Coming back to it, 4 years later, having just bought the trilogy and the expansion and having spent over 30 hours playing it this last weekend, I have to say that calling it an MMO was a disservice. It’s more of a CORPG (Let that first C be Cooperative or Competitive, your choice, and having the choice makes all the difference) and, as a CORPG it absolutely shines.

    With the Heroes introduced in Nightfall, I can play this game completely by myself and my little customized AI buddies. I can walk away for an hour and not get yelled at. I can have my friends log in and I can drop a couple heroes and the 2 of us can do 4 man content perfectly, and together, without looking for 2 other PUGgers to try to suffer with.

    No subscription. 8 skills at a time, with hundreds to choose from. Free respecs or skill change outs in any town/hub. Low level cap with INSANE amounts of content to be done at level cap. Ability to play solo with AI or with friends. Enjoyable story and fun quests and missions. Years of polish and balance for both PVE and PVP…

    This game truly has it all, especially for an adventure loving RPG nut who enjoys reading stories and likes being able to actually accomplish things by yourself if desired like me. My one regret is not seeing it for what it really was sooner. I’d have been playing this game for the last 4 years. I just hope the servers stick around for a few years more. I’ve only just begun, and I hope to rope a few of my companions I’ve met over the years into adventuring with me. I can’t say enough good about this title, really.

  12. Serondal says:

    I’m not going to argue if this is an mmo or not, it’s like trying ot argue wtih someone that the sky is blue . I think we can all agree tis a great game and deserves its high sales numbers.

  13. Markoff Chaney says:

    Heh. A lot of that discourse popped up as I was typing, and I had been thinking of the best way to sell this to my Runes of Magic addicted wife all weekend. Guild Wars fits the definition of a MMO, but, for many, instances have negative connotations, regardless of the benefits they can actually provide. I know it did to me when I first played the game. To me, with my fresh hyperbolic perspective, it’s more than the sum of its parts and it is a special game that deserves higher sales numbers.

    -EDIT- Oooh. You can chain edits now…

  14. ...hmm... says:

    plus theyve done some really intelligent things with the expansions, each adding interesting new worlds to explore and new features and stuff – eye of the north especially is drop dead gorgeous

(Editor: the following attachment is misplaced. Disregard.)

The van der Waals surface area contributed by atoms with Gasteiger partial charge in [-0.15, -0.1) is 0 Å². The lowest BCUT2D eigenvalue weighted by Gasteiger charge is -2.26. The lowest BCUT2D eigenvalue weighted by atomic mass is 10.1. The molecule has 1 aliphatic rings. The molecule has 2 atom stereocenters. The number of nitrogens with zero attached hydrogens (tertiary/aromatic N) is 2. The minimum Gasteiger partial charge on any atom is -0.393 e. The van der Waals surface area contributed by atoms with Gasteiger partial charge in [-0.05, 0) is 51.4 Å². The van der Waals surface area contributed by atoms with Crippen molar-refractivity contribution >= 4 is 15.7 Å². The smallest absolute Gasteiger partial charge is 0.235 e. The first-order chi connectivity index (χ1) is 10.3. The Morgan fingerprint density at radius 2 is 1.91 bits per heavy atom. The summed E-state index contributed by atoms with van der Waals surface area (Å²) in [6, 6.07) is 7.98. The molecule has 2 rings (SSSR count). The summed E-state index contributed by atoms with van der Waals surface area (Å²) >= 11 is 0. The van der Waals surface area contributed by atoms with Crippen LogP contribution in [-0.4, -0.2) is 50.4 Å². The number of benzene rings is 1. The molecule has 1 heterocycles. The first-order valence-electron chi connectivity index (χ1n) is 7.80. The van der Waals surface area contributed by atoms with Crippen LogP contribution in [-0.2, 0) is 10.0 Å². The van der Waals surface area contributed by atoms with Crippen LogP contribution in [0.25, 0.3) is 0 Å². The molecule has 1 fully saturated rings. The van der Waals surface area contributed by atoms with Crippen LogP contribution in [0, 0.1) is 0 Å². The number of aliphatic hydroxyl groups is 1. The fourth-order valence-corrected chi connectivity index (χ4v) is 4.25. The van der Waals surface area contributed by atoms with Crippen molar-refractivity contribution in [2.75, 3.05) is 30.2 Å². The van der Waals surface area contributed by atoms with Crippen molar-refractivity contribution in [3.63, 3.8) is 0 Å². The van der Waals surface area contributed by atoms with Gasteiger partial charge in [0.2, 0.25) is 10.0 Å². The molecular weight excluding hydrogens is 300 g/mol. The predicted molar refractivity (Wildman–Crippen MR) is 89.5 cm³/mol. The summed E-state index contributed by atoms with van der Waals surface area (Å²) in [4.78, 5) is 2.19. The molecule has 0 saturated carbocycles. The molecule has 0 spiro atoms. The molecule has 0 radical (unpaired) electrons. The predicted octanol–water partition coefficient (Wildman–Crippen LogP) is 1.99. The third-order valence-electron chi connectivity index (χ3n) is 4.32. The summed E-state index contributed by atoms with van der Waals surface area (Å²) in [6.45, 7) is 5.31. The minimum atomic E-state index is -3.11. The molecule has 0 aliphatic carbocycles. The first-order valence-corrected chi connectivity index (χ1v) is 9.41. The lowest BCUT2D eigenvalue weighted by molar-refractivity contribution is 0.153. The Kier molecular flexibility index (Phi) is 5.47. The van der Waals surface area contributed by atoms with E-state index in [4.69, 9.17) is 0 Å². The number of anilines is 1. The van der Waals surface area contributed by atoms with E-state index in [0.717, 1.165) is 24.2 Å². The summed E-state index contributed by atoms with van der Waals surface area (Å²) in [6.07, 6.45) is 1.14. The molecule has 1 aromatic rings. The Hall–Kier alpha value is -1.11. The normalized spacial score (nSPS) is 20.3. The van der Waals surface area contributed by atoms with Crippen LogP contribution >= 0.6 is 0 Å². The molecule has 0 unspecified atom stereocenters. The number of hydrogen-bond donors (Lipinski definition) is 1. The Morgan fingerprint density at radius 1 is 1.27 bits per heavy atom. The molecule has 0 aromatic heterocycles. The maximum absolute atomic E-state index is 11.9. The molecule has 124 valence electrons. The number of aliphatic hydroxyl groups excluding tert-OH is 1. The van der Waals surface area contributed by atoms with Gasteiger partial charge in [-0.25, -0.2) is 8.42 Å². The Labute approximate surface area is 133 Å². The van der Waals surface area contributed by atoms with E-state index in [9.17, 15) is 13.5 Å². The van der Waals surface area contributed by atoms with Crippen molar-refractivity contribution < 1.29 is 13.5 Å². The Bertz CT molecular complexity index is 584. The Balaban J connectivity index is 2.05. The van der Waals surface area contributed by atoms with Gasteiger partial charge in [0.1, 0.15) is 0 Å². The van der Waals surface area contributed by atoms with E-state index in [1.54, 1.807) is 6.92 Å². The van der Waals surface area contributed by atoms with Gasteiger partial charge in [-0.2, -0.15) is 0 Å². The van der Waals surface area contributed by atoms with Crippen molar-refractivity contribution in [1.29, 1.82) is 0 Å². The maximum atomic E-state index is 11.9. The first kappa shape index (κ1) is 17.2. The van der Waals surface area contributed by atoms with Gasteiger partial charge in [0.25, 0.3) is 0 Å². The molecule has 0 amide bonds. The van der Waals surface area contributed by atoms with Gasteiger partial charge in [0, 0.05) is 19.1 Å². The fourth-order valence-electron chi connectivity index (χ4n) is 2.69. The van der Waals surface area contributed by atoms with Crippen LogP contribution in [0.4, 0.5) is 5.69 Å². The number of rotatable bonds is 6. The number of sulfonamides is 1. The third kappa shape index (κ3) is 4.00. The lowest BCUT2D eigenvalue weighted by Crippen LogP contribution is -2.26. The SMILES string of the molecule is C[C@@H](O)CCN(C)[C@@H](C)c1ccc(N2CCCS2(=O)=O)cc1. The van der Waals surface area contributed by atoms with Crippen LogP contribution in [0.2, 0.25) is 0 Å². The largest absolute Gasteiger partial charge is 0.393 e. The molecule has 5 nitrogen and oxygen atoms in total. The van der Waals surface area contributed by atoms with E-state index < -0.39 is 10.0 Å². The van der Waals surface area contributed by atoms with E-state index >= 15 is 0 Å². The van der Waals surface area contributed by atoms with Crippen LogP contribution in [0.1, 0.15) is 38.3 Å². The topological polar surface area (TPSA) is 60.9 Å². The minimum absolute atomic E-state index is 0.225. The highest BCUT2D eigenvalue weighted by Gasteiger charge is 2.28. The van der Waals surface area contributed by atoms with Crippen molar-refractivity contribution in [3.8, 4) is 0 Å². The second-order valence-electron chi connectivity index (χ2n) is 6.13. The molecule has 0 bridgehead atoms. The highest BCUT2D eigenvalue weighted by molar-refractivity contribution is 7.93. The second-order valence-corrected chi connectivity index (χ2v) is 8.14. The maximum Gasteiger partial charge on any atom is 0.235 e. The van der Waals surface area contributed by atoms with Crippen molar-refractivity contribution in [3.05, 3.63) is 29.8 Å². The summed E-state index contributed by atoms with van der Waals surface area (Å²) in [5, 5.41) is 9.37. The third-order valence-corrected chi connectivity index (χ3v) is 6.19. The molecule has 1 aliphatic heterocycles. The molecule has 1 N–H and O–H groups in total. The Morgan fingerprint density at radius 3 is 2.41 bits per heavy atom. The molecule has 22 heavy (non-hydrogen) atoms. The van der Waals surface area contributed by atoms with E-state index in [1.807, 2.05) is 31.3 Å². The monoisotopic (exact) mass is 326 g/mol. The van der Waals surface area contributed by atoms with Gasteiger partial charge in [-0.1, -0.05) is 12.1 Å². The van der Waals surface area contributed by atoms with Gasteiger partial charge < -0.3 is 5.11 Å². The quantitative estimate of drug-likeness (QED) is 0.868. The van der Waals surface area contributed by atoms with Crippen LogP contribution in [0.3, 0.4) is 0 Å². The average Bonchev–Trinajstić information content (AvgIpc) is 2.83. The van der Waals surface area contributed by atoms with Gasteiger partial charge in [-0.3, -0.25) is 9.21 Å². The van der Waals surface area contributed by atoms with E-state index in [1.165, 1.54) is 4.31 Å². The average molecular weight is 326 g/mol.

15. Torgen says:

    Speaking of NCsoft products, this week is the 5th Anniversary of City of Heroes, and all past accounts in good standing are activated all week. Crazy stuff going on, but many players are still quite enamored of the Mission Architect player-made content that just went live. (I’m working on designing some custom enemy factions for some missions myself.)

    /hijack

  16. Dominic White says:

    I don’t really see how Guild Wars fits any definition of an MMO. Outside of towns (which are effectively glorified lobbies/chatrooms – nothing but emoting and clicking ‘next mission’ happens there), the entire game is singleplayer, or small-scale co-op. Beyond these few small oases (oasises?) of human interaction, it’s barely multiplayer at all.

    Diablo isn’t an MMO because you have a matchmaking lobby before entering the game. Why should Guild Wars be?

    I’m not writing off MMOs (there are some quite great ones), but this isn’t Massively Multiplayer. In a lot of instances, it’s not even Multiplayer. It’s online, but that’s about it.

  17. Vinraith says:

    I adore GW, and I appreciate the significant updates they’re still putting out (such as the big one coinciding with this anniversary). I do wish, though, that they’d add some new content. A chapter, a mini-chapter, SOMETHING new to play. I’ve pretty much worn out the pre-existing content, and even clever ways of incentivizing me to go back through it can’t make it feel fresh at this point.

  18. Rich_P says:

    I liked Guild Wars for the PvP (team arena/random arena). Those matches played out like Counter-Strike/TF 2 most of the time.